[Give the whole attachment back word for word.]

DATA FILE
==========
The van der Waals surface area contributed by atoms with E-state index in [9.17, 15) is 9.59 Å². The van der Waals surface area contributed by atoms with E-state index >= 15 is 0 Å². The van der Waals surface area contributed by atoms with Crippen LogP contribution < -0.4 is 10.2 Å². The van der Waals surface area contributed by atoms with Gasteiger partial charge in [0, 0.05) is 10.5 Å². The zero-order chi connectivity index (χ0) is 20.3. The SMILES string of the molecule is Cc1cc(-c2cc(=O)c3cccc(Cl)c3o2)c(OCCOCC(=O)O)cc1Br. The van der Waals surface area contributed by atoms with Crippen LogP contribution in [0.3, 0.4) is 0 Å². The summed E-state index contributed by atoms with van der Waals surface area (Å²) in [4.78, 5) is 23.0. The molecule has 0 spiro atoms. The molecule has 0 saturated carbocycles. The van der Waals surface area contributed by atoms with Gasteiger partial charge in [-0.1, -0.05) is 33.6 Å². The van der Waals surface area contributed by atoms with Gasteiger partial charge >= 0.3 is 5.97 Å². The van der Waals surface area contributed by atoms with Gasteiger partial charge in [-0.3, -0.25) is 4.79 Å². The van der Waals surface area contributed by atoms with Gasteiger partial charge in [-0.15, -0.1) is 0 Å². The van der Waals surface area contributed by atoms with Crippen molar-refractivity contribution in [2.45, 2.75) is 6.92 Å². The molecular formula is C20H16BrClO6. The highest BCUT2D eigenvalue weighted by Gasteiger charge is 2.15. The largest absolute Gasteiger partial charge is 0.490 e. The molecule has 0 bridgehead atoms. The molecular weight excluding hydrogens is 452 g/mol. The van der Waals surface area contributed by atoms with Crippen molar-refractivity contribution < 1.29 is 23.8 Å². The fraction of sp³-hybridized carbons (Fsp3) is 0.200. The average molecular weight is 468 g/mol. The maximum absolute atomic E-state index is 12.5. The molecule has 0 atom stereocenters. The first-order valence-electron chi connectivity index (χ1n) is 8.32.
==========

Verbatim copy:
The van der Waals surface area contributed by atoms with E-state index in [9.17, 15) is 9.59 Å². The van der Waals surface area contributed by atoms with E-state index >= 15 is 0 Å². The van der Waals surface area contributed by atoms with Crippen LogP contribution < -0.4 is 10.2 Å². The van der Waals surface area contributed by atoms with Gasteiger partial charge in [0, 0.05) is 10.5 Å². The zero-order chi connectivity index (χ0) is 20.3. The SMILES string of the molecule is Cc1cc(-c2cc(=O)c3cccc(Cl)c3o2)c(OCCOCC(=O)O)cc1Br. The van der Waals surface area contributed by atoms with Crippen LogP contribution in [0.3, 0.4) is 0 Å². The summed E-state index contributed by atoms with van der Waals surface area (Å²) in [4.78, 5) is 23.0. The molecule has 0 spiro atoms. The molecule has 0 saturated carbocycles. The van der Waals surface area contributed by atoms with Gasteiger partial charge in [-0.1, -0.05) is 33.6 Å². The van der Waals surface area contributed by atoms with Gasteiger partial charge >= 0.3 is 5.97 Å². The van der Waals surface area contributed by atoms with Gasteiger partial charge in [-0.3, -0.25) is 4.79 Å². The van der Waals surface area contributed by atoms with Gasteiger partial charge in [-0.15, -0.1) is 0 Å². The van der Waals surface area contributed by atoms with Crippen molar-refractivity contribution in [2.45, 2.75) is 6.92 Å². The molecular formula is C20H16BrClO6. The highest BCUT2D eigenvalue weighted by Gasteiger charge is 2.15. The largest absolute Gasteiger partial charge is 0.490 e. The molecule has 0 bridgehead atoms. The molecular weight excluding hydrogens is 452 g/mol. The van der Waals surface area contributed by atoms with Crippen molar-refractivity contribution < 1.29 is 23.8 Å². The fraction of sp³-hybridized carbons (Fsp3) is 0.200. The average molecular weight is 468 g/mol. The maximum absolute atomic E-state index is 12.5. The molecule has 0 atom stereocenters. The first-order valence-electron chi connectivity index (χ1n) is 8.32.